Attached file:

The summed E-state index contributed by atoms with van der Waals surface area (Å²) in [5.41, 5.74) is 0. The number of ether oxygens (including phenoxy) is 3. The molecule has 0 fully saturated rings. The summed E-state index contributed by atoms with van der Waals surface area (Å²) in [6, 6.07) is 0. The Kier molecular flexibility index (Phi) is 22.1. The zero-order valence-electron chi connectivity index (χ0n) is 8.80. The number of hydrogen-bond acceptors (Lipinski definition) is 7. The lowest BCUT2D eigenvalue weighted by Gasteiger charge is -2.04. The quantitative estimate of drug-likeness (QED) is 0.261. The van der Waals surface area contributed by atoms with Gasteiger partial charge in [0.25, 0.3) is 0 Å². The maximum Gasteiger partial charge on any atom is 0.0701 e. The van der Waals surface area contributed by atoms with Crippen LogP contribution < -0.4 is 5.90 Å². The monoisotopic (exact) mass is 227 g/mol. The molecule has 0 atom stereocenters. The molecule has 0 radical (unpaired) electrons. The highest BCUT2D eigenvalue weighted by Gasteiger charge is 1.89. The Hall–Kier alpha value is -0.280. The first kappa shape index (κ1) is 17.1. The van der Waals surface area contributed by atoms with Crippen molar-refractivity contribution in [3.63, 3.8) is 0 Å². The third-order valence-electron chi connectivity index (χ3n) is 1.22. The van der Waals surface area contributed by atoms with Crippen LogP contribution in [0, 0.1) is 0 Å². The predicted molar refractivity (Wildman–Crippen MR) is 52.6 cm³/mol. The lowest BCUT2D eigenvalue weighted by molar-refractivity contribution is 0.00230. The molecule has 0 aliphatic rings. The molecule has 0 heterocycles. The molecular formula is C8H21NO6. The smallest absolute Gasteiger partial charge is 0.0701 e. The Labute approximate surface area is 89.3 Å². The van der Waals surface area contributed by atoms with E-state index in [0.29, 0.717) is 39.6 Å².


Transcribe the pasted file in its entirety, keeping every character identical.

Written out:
The summed E-state index contributed by atoms with van der Waals surface area (Å²) in [5.41, 5.74) is 0. The number of ether oxygens (including phenoxy) is 3. The molecule has 0 fully saturated rings. The summed E-state index contributed by atoms with van der Waals surface area (Å²) in [6, 6.07) is 0. The Kier molecular flexibility index (Phi) is 22.1. The zero-order valence-electron chi connectivity index (χ0n) is 8.80. The number of hydrogen-bond acceptors (Lipinski definition) is 7. The lowest BCUT2D eigenvalue weighted by Gasteiger charge is -2.04. The quantitative estimate of drug-likeness (QED) is 0.261. The van der Waals surface area contributed by atoms with Gasteiger partial charge in [0.25, 0.3) is 0 Å². The maximum Gasteiger partial charge on any atom is 0.0701 e. The van der Waals surface area contributed by atoms with Crippen LogP contribution < -0.4 is 5.90 Å². The monoisotopic (exact) mass is 227 g/mol. The molecule has 0 atom stereocenters. The molecule has 0 radical (unpaired) electrons. The highest BCUT2D eigenvalue weighted by Gasteiger charge is 1.89. The Hall–Kier alpha value is -0.280. The first kappa shape index (κ1) is 17.1. The van der Waals surface area contributed by atoms with Crippen molar-refractivity contribution in [3.63, 3.8) is 0 Å². The third-order valence-electron chi connectivity index (χ3n) is 1.22. The van der Waals surface area contributed by atoms with Crippen LogP contribution in [0, 0.1) is 0 Å². The predicted molar refractivity (Wildman–Crippen MR) is 52.6 cm³/mol. The lowest BCUT2D eigenvalue weighted by molar-refractivity contribution is 0.00230. The molecule has 0 aliphatic rings. The molecule has 0 heterocycles. The molecular formula is C8H21NO6. The smallest absolute Gasteiger partial charge is 0.0701 e. The Labute approximate surface area is 89.3 Å². The van der Waals surface area contributed by atoms with E-state index in [0.29, 0.717) is 39.6 Å².